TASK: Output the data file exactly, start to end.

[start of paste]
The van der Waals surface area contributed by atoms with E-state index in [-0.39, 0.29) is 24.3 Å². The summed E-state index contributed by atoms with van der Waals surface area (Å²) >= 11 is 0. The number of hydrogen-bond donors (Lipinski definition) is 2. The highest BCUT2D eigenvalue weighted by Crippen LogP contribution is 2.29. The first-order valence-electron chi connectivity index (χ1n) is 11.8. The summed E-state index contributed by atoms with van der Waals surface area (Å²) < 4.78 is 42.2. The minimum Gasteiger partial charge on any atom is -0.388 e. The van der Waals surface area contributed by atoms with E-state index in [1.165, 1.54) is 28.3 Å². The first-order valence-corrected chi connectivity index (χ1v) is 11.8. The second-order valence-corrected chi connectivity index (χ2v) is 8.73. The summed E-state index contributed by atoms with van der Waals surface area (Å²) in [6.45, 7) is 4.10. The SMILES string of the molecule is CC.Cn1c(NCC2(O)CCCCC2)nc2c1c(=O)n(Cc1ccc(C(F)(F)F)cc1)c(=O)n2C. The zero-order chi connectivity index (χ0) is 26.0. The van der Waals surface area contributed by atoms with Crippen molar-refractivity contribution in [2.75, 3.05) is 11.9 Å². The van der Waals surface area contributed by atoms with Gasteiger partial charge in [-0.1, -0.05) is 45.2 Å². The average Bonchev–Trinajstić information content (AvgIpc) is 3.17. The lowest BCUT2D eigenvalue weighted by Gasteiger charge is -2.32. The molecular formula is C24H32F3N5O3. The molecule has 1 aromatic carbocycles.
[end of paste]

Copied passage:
The van der Waals surface area contributed by atoms with E-state index in [-0.39, 0.29) is 24.3 Å². The summed E-state index contributed by atoms with van der Waals surface area (Å²) >= 11 is 0. The number of hydrogen-bond donors (Lipinski definition) is 2. The highest BCUT2D eigenvalue weighted by Crippen LogP contribution is 2.29. The first-order valence-electron chi connectivity index (χ1n) is 11.8. The summed E-state index contributed by atoms with van der Waals surface area (Å²) < 4.78 is 42.2. The minimum Gasteiger partial charge on any atom is -0.388 e. The van der Waals surface area contributed by atoms with E-state index in [1.165, 1.54) is 28.3 Å². The first-order valence-corrected chi connectivity index (χ1v) is 11.8. The second-order valence-corrected chi connectivity index (χ2v) is 8.73. The summed E-state index contributed by atoms with van der Waals surface area (Å²) in [6.45, 7) is 4.10. The SMILES string of the molecule is CC.Cn1c(NCC2(O)CCCCC2)nc2c1c(=O)n(Cc1ccc(C(F)(F)F)cc1)c(=O)n2C. The zero-order chi connectivity index (χ0) is 26.0. The van der Waals surface area contributed by atoms with Crippen molar-refractivity contribution in [2.75, 3.05) is 11.9 Å². The van der Waals surface area contributed by atoms with Gasteiger partial charge in [-0.1, -0.05) is 45.2 Å². The average Bonchev–Trinajstić information content (AvgIpc) is 3.17. The lowest BCUT2D eigenvalue weighted by Gasteiger charge is -2.32. The molecular formula is C24H32F3N5O3. The molecule has 1 aromatic carbocycles.